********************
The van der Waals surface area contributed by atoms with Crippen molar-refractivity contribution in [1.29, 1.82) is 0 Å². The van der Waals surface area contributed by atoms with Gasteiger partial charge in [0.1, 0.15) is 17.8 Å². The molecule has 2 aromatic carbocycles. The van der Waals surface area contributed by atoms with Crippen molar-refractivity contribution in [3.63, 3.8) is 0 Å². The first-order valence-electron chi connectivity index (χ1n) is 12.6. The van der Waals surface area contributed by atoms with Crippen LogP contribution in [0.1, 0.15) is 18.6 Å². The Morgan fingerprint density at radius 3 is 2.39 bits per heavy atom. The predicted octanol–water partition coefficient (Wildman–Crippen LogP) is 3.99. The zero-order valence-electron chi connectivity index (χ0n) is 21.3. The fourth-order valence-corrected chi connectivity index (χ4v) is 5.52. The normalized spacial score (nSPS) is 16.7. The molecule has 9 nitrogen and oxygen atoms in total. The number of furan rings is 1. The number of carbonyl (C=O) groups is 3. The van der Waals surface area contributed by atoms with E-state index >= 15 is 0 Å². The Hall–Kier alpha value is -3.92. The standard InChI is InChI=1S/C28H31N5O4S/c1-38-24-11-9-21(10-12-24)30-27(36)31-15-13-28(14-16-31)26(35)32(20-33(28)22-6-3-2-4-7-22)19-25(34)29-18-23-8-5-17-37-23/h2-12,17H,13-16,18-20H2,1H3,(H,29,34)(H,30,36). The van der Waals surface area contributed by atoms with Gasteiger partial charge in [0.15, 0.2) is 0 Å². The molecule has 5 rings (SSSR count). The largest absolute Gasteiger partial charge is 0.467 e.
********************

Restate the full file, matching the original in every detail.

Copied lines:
The van der Waals surface area contributed by atoms with Crippen molar-refractivity contribution in [1.29, 1.82) is 0 Å². The van der Waals surface area contributed by atoms with Gasteiger partial charge in [0.1, 0.15) is 17.8 Å². The molecule has 2 aromatic carbocycles. The van der Waals surface area contributed by atoms with Crippen molar-refractivity contribution in [3.63, 3.8) is 0 Å². The first-order valence-electron chi connectivity index (χ1n) is 12.6. The van der Waals surface area contributed by atoms with Crippen LogP contribution in [0.1, 0.15) is 18.6 Å². The Morgan fingerprint density at radius 3 is 2.39 bits per heavy atom. The predicted octanol–water partition coefficient (Wildman–Crippen LogP) is 3.99. The zero-order valence-electron chi connectivity index (χ0n) is 21.3. The fourth-order valence-corrected chi connectivity index (χ4v) is 5.52. The normalized spacial score (nSPS) is 16.7. The molecule has 9 nitrogen and oxygen atoms in total. The number of furan rings is 1. The number of carbonyl (C=O) groups is 3. The van der Waals surface area contributed by atoms with E-state index >= 15 is 0 Å². The Hall–Kier alpha value is -3.92. The standard InChI is InChI=1S/C28H31N5O4S/c1-38-24-11-9-21(10-12-24)30-27(36)31-15-13-28(14-16-31)26(35)32(20-33(28)22-6-3-2-4-7-22)19-25(34)29-18-23-8-5-17-37-23/h2-12,17H,13-16,18-20H2,1H3,(H,29,34)(H,30,36). The van der Waals surface area contributed by atoms with Gasteiger partial charge in [0.15, 0.2) is 0 Å². The molecule has 5 rings (SSSR count). The largest absolute Gasteiger partial charge is 0.467 e.